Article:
It goes without saying that with so many different games coming in such a small window of time, there's a pretty big gap in quality between them, with some significantly more worth your time than others.


If you want to know what games are still up to snuff and which should be relegated to the bargain bin, you've come to the right place. We'll skip all the mobile phone and handheld games and instead focus on the core console titles that compose this rapidly expanding series.

Assassin's Creed's Ezio is joining Toy Soldiers: War Chest https://www.gameskinny.com/4x5a9/assassins-creeds-ezio-is-joining-toy-soldiers-war-chest https://www.gameskinny.com/4x5a9/assassins-creeds-ezio-is-joining-toy-soldiers-war-chest Fri, 10 Jul 2015 08:33:57 -0400 Fireboltz_7795

Ezio Auditore from the Assassin’s Creed series is coming over to join Toy Soldiers: War Chest. Ubisoft went on to explain that it isn’t just Ezio that is joining the ranks, but also other members of the Assassin Brotherhood. The plan is to include their stealth and parkour abilities to use as you try to obtain victory. 

What is Toy Solders: War Chest?

Toy Soldiers: War Chest (TSWC) is an upcoming game developed by Signal Studios and published by Ubisoft. It is set to be released sometime this year, and will be released on the Xbox One, PlayStation 4, or PC. This game has two options, where the player can either defend against attacking armies, or you can lead the attack yourself. Based on Ezio’s personality and abilities, I’m betting he’ll be part of the attacking squad. The game will feature both single-player and multiplayer options. You can buy the Hall of Fame Edition for only $30.00, which comes with eight characters. 

This is Quite the Crew

Ezio joins an interesting set of characters in this game. The game features four original characters, Kaiser, Starbright, Dark Lord, and Phantom, as well as G.I. Joe and He-Man. We can expect more Ubisoft characters to arrive as well for us to fight with this group. We might even get to see Sam Fisher from Splinter Cell join in, but only time will tell.

A Book Lover's Dream: Assassin's Creed Encyclopedia 3.0 https://www.gameskinny.com/vum1q/a-book-lovers-dream-assassins-creed-encyclopedia-30 https://www.gameskinny.com/vum1q/a-book-lovers-dream-assassins-creed-encyclopedia-30 Wed, 06 Nov 2013 13:37:38 -0500 Courtney Gamache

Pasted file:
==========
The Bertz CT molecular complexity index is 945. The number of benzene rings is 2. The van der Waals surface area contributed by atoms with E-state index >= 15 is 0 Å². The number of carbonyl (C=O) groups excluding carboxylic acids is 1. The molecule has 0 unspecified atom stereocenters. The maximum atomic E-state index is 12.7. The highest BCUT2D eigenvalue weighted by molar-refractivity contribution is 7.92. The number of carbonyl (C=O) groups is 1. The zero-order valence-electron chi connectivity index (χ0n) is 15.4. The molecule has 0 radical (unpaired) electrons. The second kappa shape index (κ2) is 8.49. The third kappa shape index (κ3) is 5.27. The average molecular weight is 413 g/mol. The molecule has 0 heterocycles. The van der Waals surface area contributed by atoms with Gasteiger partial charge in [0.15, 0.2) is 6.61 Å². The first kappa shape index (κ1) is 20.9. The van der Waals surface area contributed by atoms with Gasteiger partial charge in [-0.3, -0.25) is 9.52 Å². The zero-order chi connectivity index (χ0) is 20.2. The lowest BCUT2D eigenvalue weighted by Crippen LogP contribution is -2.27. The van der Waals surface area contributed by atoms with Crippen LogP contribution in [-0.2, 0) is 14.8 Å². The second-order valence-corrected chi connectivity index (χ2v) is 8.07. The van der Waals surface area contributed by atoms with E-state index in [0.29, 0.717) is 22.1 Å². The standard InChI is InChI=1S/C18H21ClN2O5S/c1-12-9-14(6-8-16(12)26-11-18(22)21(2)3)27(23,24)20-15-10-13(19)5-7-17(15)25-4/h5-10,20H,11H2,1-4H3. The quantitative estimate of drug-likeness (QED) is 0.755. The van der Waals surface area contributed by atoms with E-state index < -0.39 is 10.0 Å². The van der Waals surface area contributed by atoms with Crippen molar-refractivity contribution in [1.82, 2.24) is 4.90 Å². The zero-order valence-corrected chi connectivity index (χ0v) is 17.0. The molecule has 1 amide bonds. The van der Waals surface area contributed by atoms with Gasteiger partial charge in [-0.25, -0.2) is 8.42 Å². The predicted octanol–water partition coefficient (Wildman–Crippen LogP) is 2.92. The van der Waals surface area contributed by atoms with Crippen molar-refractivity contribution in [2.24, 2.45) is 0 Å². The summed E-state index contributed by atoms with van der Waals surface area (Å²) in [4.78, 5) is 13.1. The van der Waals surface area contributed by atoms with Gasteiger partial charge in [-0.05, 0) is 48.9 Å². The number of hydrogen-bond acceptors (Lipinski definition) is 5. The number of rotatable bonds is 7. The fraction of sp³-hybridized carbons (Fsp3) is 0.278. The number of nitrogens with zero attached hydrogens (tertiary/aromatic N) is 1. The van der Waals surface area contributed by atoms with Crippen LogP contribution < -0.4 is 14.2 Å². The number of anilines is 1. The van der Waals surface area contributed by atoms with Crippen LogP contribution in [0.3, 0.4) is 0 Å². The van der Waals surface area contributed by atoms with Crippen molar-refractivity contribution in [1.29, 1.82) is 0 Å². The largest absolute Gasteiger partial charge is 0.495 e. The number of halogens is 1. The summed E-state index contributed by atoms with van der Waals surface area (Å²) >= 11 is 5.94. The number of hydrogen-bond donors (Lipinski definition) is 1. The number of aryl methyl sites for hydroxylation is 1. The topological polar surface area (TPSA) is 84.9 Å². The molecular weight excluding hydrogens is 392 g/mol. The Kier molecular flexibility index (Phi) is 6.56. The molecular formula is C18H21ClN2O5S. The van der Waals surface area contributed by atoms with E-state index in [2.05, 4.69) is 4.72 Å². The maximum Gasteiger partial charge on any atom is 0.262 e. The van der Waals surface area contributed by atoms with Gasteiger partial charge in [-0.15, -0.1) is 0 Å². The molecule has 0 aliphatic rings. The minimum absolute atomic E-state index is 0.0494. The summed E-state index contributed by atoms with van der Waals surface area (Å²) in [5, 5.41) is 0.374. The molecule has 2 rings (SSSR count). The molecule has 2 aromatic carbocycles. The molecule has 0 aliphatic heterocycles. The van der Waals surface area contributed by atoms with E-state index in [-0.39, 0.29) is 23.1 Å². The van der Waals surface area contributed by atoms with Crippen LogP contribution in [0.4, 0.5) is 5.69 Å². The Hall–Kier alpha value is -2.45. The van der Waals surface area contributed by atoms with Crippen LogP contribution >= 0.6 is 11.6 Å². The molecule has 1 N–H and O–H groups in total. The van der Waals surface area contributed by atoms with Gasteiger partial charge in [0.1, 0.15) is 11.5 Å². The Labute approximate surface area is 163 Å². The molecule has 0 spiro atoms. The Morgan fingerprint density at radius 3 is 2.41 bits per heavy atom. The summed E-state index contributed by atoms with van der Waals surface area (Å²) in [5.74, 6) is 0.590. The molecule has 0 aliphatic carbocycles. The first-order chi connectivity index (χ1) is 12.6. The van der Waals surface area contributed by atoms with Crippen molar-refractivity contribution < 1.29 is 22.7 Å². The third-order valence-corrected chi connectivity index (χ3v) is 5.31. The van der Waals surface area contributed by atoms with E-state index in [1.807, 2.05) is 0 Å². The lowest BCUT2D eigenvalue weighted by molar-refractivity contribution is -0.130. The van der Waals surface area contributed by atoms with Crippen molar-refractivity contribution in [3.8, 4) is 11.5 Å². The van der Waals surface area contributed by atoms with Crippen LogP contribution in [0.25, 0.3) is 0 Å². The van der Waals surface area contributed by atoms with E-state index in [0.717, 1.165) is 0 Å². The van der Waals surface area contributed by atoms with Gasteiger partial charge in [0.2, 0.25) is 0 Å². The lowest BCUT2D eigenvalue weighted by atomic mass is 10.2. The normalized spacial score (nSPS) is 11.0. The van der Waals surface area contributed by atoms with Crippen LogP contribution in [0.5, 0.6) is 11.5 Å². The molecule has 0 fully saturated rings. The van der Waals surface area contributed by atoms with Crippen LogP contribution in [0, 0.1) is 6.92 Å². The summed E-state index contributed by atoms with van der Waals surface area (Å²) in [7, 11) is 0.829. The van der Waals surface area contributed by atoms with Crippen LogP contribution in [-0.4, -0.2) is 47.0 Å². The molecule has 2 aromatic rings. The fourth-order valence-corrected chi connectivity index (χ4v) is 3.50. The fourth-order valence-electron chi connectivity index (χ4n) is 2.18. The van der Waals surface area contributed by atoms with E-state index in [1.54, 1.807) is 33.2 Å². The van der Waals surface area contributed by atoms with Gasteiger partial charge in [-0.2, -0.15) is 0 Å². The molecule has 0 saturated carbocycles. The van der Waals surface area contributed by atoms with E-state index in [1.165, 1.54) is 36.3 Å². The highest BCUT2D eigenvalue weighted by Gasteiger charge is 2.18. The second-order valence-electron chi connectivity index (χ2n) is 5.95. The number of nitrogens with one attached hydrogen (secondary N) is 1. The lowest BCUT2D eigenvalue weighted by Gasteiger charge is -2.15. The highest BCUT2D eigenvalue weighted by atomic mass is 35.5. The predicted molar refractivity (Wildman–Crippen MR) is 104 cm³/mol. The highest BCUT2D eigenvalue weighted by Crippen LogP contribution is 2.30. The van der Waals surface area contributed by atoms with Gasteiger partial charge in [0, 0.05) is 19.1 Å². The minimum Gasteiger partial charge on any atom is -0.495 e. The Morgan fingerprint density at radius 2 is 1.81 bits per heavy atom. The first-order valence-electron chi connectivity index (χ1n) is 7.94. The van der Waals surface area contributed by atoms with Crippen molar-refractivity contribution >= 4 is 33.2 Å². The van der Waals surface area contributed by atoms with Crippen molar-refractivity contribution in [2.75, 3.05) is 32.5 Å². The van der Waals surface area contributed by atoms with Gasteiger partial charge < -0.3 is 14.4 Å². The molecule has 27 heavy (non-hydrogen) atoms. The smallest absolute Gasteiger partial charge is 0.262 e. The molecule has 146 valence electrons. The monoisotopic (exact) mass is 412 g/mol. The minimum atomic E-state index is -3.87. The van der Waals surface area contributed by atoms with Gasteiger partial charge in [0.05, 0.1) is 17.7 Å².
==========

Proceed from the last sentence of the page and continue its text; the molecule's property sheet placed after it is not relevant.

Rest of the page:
With the release of the newest edition of the Assassin's Creed franchise, Assassin's Creed IV: Black Flag, Ubisoft has teamed together to create a great Assassin's Creed  Encyclopedia 3.0 for your wildest pirate dreams. If you're lucky enough to be playing Black Flag, you might start getting a few questions that the encyclopedia will gladly answer.

Inside the book

Featured in the encyclopedia will be 390 pages of pure Assassin Creed facts. This book is bound in the hard-cover fashion, and the Assassin's Creed Dev Team at Ubisoft Montreal helped to create it. The content within the book will be up-to-date with Black Flag and Brahman, the graphic novel.

The pages are filled with facts and colorful artwork from Ubisoft's team.

With the Assassin's Creed Encyclopedia 3.0, you'll find facts from all the precursor Assassin's Creed games, and they took much feedback from the 2.0 edition. The 2.0 content has been revised from feedback, and will surely please all new fans and ones who keep coming back.

This book would make a perfect Christmas gift for any fan of Assassin's Creed, and I know I'll be putting it on my list. The current price from the Ubisoft store is $49.95, but with the content and beautifully done artwork, it's worth every penny.

Introduction to the Assassin's Creed Series - Assassin's Creed 4: Black Flag Guide https://www.gameskinny.com/9kwpj/introduction-to-the-assassins-creed-series-assassins-creed-4-black-flag-guide https://www.gameskinny.com/9kwpj/introduction-to-the-assassins-creed-series-assassins-creed-4-black-flag-guide Tue, 29 Oct 2013 15:28:11 -0400 Amanda Wallace

It can be pretty daunting trying to get into the Assassin's Creed universe. For one, the Ubisoft title has five main games, as well as about ten supporting games that span several different epic timelines in history. 

You don't to know the Assassin's Creed storyline to enjoy the games, but if you're like me, then the story is one of the more important parts to understand when it comes to a video game. 

This is an introduction guide for players who are new to the series.

We'll take a quick look at the story and characters that you should know from the games prior to Assassin's Creed 4: Black Flag.

This will contain spoilers for the other games in the Assassin's Creed franchise, but if you're looking for a quick recap or want to be filled in on the game before beginning the newest installment, this is a guide for you. 

The games are interconnected by a frame story set in 2012.

For much of the series, you are technically playing as Desmond Miles -- a descendent of a long line of prestigious Assassins. The Assassins are in eternal conflict with the Knights Templar (who are related to an ancient species "pre-dating humanity.") Desmond was kidnapped by the current face of the Knights Templar, Abstergo Industries and forced to use a device called the "Animus." 

The Animus allows Desmond to relive the memories of his ancestors so that he can assist Abstergo in recovering several artifacts, known as the "Pieces of Eden." Desmond is then used by a group of modern Assassin's (through a device called the Animus 2.0) to locate more "Pieces of Eden" before Abstergo does.